So that’s not necessarily because of Mr. Abe, but because the security environment has been seen as increasingly being degraded by Chinese and North Korean actions.
Blair: Given that this is a domestic security concern and that Abe was murdered before he was able to get a lot of these things like the constitutional shift away from not being able to have a formal military. Currently, Japan has a Self-Defense Force, which is not really a military, but kind of a military in name only. Does that seem to impact how that will go forward now that there is a domestic security concern as well?
Klingner: It’s hard to say. I don’t know if there will be a sense of “We need to fulfill Abe’s legacy by implementing the policies he advocated,” because Mr. Kishida in essence already does that. I think there will be a collective shock in Japan, perhaps such as what the U.S. went through when John Fitzgerald Kennedy was assassinated, or Robert Kennedy, just a stunned nation. But I think on the policies, it won’t really have an effect.
Blair: As we begin to wrap-up here … how should we view Abe’s legacy and how should we view how it will impact Japan going forward?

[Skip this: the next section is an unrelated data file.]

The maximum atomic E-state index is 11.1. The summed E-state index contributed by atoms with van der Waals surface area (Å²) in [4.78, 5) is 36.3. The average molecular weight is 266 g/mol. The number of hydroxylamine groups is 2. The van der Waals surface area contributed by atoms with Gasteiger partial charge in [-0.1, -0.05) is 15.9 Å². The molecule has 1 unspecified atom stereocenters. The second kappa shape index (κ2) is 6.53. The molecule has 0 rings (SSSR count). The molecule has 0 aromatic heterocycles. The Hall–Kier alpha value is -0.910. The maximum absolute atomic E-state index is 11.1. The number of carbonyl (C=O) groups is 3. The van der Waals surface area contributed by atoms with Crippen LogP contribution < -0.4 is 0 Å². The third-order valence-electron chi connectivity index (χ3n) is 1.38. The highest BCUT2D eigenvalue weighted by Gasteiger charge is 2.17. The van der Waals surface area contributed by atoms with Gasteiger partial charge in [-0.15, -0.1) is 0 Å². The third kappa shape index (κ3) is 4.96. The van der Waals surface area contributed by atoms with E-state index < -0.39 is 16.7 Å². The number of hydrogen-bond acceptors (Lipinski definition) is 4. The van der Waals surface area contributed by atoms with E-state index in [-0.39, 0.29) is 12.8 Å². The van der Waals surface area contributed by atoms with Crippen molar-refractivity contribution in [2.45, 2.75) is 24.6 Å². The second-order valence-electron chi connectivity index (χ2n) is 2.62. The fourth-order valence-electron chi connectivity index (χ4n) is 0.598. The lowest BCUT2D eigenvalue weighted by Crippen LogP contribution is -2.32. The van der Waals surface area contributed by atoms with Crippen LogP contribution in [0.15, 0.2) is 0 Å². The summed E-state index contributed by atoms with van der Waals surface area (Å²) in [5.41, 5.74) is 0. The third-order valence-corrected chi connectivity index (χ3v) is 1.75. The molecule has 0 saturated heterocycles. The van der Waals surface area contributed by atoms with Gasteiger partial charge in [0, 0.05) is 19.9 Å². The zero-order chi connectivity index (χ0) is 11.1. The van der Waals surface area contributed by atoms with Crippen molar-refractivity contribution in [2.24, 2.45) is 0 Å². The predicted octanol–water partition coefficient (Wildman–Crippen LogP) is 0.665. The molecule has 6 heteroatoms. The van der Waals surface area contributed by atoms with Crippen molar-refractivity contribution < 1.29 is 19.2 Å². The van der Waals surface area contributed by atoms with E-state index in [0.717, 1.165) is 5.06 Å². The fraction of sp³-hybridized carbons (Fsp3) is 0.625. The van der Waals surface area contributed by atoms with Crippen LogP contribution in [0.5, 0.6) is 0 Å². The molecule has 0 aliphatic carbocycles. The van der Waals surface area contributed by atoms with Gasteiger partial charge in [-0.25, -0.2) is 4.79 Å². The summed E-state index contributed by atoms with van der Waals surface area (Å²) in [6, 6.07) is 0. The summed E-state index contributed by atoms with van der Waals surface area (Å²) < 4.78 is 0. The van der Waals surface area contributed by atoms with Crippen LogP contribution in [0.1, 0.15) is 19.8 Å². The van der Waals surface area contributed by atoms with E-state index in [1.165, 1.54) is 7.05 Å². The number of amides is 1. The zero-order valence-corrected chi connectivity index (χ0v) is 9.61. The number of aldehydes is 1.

Klingner: I think it’s a very positive legacy on the policy side. He really had to take the ball and run with it against a lot of domestic resistance to having Japan have a stronger military, to stand up to the threats from China and North Korea, which were not always understood by others in his party or his country.
And he really put a lot of political capital into achieving security successes that I don’t think anyone else would’ve been able to do. They either did not have the acumen or just the star power that Mr. Abe had. So he was able to push it.
And as I said earlier, that said, he did have a stigma of being a nationalist. So any step that Japan took to improve its security was instantly interpreted by Japan’s neighbors—China, North and South Korea—as a dangerous return to Japan’s militarism of the 1930s and ’40s.
The current [Japanese] leaders don’t have that legacy. So I think they will be able to further Mr. Abe’s policies really in an easier way. Because he not only broke the ice on those policies and set the path, but also they won’t have that contentious persona that Mr. Abe was seen to have.
Blair: Absolutely. In the meantime, we wish the best to the people of Japan and Mr. Abe’s family as they go through this. That was Bruce Klingner, a Heritage Foundation senior research fellow specializing in Korean and Japanese affairs. Bruce, thank you so much for joining us and explaining everything that’s going on.
Klingner: Thank you for having me.